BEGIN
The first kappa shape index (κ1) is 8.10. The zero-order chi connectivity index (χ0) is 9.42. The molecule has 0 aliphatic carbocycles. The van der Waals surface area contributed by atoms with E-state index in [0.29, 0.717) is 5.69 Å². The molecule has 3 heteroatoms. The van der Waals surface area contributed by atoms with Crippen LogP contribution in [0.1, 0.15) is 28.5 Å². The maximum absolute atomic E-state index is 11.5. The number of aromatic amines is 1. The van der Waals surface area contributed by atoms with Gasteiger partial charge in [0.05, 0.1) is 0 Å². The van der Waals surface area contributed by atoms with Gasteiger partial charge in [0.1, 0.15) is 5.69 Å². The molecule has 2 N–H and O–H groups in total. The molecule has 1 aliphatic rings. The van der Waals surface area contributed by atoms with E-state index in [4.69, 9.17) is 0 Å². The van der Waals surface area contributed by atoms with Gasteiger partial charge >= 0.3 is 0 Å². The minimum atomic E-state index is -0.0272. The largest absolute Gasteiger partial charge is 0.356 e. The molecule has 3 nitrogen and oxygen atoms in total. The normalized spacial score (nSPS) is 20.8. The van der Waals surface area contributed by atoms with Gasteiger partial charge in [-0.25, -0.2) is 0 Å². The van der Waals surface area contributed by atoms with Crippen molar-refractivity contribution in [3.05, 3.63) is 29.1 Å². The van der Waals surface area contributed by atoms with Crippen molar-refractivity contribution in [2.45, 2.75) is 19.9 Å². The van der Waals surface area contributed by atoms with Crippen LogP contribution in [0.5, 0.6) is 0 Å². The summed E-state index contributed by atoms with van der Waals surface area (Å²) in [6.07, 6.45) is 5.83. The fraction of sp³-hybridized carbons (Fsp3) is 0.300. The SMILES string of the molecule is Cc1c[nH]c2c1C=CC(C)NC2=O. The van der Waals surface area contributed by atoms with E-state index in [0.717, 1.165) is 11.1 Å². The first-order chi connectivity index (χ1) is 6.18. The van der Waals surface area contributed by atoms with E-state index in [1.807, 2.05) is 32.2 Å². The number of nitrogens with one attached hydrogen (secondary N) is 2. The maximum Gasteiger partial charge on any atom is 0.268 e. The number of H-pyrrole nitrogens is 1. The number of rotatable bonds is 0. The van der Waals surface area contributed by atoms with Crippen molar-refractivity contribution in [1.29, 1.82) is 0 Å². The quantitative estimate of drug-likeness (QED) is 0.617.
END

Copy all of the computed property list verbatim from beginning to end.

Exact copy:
The first kappa shape index (κ1) is 8.10. The zero-order chi connectivity index (χ0) is 9.42. The molecule has 0 aliphatic carbocycles. The van der Waals surface area contributed by atoms with E-state index in [0.29, 0.717) is 5.69 Å². The molecule has 3 heteroatoms. The van der Waals surface area contributed by atoms with Crippen LogP contribution in [0.1, 0.15) is 28.5 Å². The maximum absolute atomic E-state index is 11.5. The number of aromatic amines is 1. The van der Waals surface area contributed by atoms with Gasteiger partial charge in [0.05, 0.1) is 0 Å². The van der Waals surface area contributed by atoms with Gasteiger partial charge in [0.1, 0.15) is 5.69 Å². The molecule has 2 N–H and O–H groups in total. The molecule has 1 aliphatic rings. The van der Waals surface area contributed by atoms with E-state index in [4.69, 9.17) is 0 Å². The van der Waals surface area contributed by atoms with Gasteiger partial charge >= 0.3 is 0 Å². The minimum atomic E-state index is -0.0272. The largest absolute Gasteiger partial charge is 0.356 e. The molecule has 3 nitrogen and oxygen atoms in total. The normalized spacial score (nSPS) is 20.8. The van der Waals surface area contributed by atoms with Gasteiger partial charge in [-0.25, -0.2) is 0 Å². The van der Waals surface area contributed by atoms with Crippen molar-refractivity contribution in [3.05, 3.63) is 29.1 Å². The van der Waals surface area contributed by atoms with Crippen molar-refractivity contribution in [2.45, 2.75) is 19.9 Å². The van der Waals surface area contributed by atoms with Crippen LogP contribution in [0.5, 0.6) is 0 Å². The summed E-state index contributed by atoms with van der Waals surface area (Å²) in [6.07, 6.45) is 5.83. The fraction of sp³-hybridized carbons (Fsp3) is 0.300. The SMILES string of the molecule is Cc1c[nH]c2c1C=CC(C)NC2=O. The van der Waals surface area contributed by atoms with E-state index in [0.717, 1.165) is 11.1 Å². The first-order chi connectivity index (χ1) is 6.18. The van der Waals surface area contributed by atoms with E-state index in [1.807, 2.05) is 32.2 Å². The number of nitrogens with one attached hydrogen (secondary N) is 2. The maximum Gasteiger partial charge on any atom is 0.268 e. The number of H-pyrrole nitrogens is 1. The number of rotatable bonds is 0. The van der Waals surface area contributed by atoms with Crippen molar-refractivity contribution in [1.29, 1.82) is 0 Å². The quantitative estimate of drug-likeness (QED) is 0.617.